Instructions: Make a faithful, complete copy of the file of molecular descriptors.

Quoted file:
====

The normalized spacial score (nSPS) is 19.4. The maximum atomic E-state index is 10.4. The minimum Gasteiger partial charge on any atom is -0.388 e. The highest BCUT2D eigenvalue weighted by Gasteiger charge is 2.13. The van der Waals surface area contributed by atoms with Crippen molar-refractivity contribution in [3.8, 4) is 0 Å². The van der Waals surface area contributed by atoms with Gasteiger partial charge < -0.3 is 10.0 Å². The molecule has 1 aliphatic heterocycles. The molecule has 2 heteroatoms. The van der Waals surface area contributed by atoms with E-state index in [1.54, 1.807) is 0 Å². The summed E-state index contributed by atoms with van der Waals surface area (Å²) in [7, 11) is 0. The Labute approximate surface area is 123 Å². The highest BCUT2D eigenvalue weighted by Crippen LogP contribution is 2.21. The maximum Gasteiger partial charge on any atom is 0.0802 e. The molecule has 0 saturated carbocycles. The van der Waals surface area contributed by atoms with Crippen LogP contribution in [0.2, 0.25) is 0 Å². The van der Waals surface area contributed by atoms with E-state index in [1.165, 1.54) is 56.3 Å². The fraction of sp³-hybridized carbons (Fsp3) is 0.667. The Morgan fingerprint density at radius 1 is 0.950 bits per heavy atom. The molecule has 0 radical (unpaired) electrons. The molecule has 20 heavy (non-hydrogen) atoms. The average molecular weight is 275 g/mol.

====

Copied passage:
The normalized spacial score (nSPS) is 19.4. The maximum atomic E-state index is 10.4. The minimum Gasteiger partial charge on any atom is -0.388 e. The highest BCUT2D eigenvalue weighted by Gasteiger charge is 2.13. The van der Waals surface area contributed by atoms with Crippen molar-refractivity contribution in [3.8, 4) is 0 Å². The van der Waals surface area contributed by atoms with Gasteiger partial charge < -0.3 is 10.0 Å². The molecule has 1 aliphatic heterocycles. The molecule has 2 heteroatoms. The van der Waals surface area contributed by atoms with E-state index in [1.54, 1.807) is 0 Å². The summed E-state index contributed by atoms with van der Waals surface area (Å²) in [7, 11) is 0. The Labute approximate surface area is 123 Å². The highest BCUT2D eigenvalue weighted by Crippen LogP contribution is 2.21. The maximum Gasteiger partial charge on any atom is 0.0802 e. The molecule has 0 saturated carbocycles. The van der Waals surface area contributed by atoms with Crippen LogP contribution in [0.2, 0.25) is 0 Å². The van der Waals surface area contributed by atoms with E-state index in [1.165, 1.54) is 56.3 Å². The fraction of sp³-hybridized carbons (Fsp3) is 0.667. The Morgan fingerprint density at radius 1 is 0.950 bits per heavy atom. The molecule has 0 radical (unpaired) electrons. The molecule has 20 heavy (non-hydrogen) atoms. The average molecular weight is 275 g/mol.